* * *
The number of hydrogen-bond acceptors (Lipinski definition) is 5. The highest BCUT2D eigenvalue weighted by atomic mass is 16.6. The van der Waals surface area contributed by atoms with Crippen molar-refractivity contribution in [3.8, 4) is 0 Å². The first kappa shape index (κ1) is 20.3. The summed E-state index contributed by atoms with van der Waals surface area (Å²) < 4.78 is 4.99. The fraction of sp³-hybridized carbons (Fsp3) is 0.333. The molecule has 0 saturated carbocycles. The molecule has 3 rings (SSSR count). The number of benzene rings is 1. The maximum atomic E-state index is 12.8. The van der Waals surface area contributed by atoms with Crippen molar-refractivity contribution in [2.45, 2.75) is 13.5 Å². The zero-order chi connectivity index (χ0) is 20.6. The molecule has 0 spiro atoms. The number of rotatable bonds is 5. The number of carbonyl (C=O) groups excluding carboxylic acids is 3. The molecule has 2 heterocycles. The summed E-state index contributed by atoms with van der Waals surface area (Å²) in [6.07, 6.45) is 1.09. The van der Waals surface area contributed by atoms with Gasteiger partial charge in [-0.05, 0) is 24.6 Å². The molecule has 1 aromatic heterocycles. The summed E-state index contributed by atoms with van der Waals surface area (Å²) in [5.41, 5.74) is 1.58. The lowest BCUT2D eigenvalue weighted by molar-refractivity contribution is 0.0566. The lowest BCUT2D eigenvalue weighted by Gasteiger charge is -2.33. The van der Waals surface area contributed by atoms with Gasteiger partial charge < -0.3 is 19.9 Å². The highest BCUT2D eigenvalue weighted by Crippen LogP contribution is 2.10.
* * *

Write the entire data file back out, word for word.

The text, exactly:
The number of hydrogen-bond acceptors (Lipinski definition) is 5. The highest BCUT2D eigenvalue weighted by atomic mass is 16.6. The van der Waals surface area contributed by atoms with Crippen molar-refractivity contribution in [3.8, 4) is 0 Å². The first kappa shape index (κ1) is 20.3. The summed E-state index contributed by atoms with van der Waals surface area (Å²) < 4.78 is 4.99. The fraction of sp³-hybridized carbons (Fsp3) is 0.333. The molecule has 0 saturated carbocycles. The molecule has 3 rings (SSSR count). The number of benzene rings is 1. The maximum atomic E-state index is 12.8. The van der Waals surface area contributed by atoms with Crippen molar-refractivity contribution in [2.45, 2.75) is 13.5 Å². The zero-order chi connectivity index (χ0) is 20.6. The molecule has 0 spiro atoms. The number of rotatable bonds is 5. The number of carbonyl (C=O) groups excluding carboxylic acids is 3. The molecule has 2 heterocycles. The summed E-state index contributed by atoms with van der Waals surface area (Å²) in [6.07, 6.45) is 1.09. The van der Waals surface area contributed by atoms with Gasteiger partial charge in [-0.05, 0) is 24.6 Å². The molecule has 1 aromatic heterocycles. The summed E-state index contributed by atoms with van der Waals surface area (Å²) in [5.41, 5.74) is 1.58. The lowest BCUT2D eigenvalue weighted by molar-refractivity contribution is 0.0566. The lowest BCUT2D eigenvalue weighted by Gasteiger charge is -2.33. The van der Waals surface area contributed by atoms with Gasteiger partial charge < -0.3 is 19.9 Å². The highest BCUT2D eigenvalue weighted by Crippen LogP contribution is 2.10.